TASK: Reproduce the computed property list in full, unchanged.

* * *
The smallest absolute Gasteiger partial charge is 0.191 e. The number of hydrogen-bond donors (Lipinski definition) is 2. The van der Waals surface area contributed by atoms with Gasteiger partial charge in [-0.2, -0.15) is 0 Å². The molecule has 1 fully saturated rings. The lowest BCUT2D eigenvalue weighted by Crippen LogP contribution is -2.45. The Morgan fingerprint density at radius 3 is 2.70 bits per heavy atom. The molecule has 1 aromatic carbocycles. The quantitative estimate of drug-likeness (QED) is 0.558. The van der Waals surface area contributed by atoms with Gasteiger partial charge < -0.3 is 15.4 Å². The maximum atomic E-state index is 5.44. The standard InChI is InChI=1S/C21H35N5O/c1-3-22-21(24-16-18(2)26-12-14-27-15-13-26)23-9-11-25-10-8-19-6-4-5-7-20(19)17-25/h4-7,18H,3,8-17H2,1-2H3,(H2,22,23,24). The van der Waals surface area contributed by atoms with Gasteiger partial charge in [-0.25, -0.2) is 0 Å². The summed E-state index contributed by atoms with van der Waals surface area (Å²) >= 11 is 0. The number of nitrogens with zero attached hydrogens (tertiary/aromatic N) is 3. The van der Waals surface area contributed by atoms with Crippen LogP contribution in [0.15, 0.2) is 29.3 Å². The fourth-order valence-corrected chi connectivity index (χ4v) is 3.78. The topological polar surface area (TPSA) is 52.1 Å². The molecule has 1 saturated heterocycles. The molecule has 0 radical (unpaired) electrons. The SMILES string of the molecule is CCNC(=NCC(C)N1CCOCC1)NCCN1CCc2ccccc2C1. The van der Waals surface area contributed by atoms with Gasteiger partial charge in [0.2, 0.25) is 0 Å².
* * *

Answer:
The smallest absolute Gasteiger partial charge is 0.191 e. The number of hydrogen-bond donors (Lipinski definition) is 2. The van der Waals surface area contributed by atoms with Gasteiger partial charge in [-0.2, -0.15) is 0 Å². The molecule has 1 fully saturated rings. The lowest BCUT2D eigenvalue weighted by Crippen LogP contribution is -2.45. The Morgan fingerprint density at radius 3 is 2.70 bits per heavy atom. The molecule has 1 aromatic carbocycles. The quantitative estimate of drug-likeness (QED) is 0.558. The van der Waals surface area contributed by atoms with Gasteiger partial charge < -0.3 is 15.4 Å². The maximum atomic E-state index is 5.44. The standard InChI is InChI=1S/C21H35N5O/c1-3-22-21(24-16-18(2)26-12-14-27-15-13-26)23-9-11-25-10-8-19-6-4-5-7-20(19)17-25/h4-7,18H,3,8-17H2,1-2H3,(H2,22,23,24). The van der Waals surface area contributed by atoms with Gasteiger partial charge in [-0.25, -0.2) is 0 Å². The summed E-state index contributed by atoms with van der Waals surface area (Å²) >= 11 is 0. The number of nitrogens with zero attached hydrogens (tertiary/aromatic N) is 3. The van der Waals surface area contributed by atoms with Crippen LogP contribution in [0.15, 0.2) is 29.3 Å². The fourth-order valence-corrected chi connectivity index (χ4v) is 3.78. The topological polar surface area (TPSA) is 52.1 Å². The molecule has 1 saturated heterocycles. The molecule has 0 radical (unpaired) electrons. The SMILES string of the molecule is CCNC(=NCC(C)N1CCOCC1)NCCN1CCc2ccccc2C1. The van der Waals surface area contributed by atoms with Gasteiger partial charge in [0.2, 0.25) is 0 Å².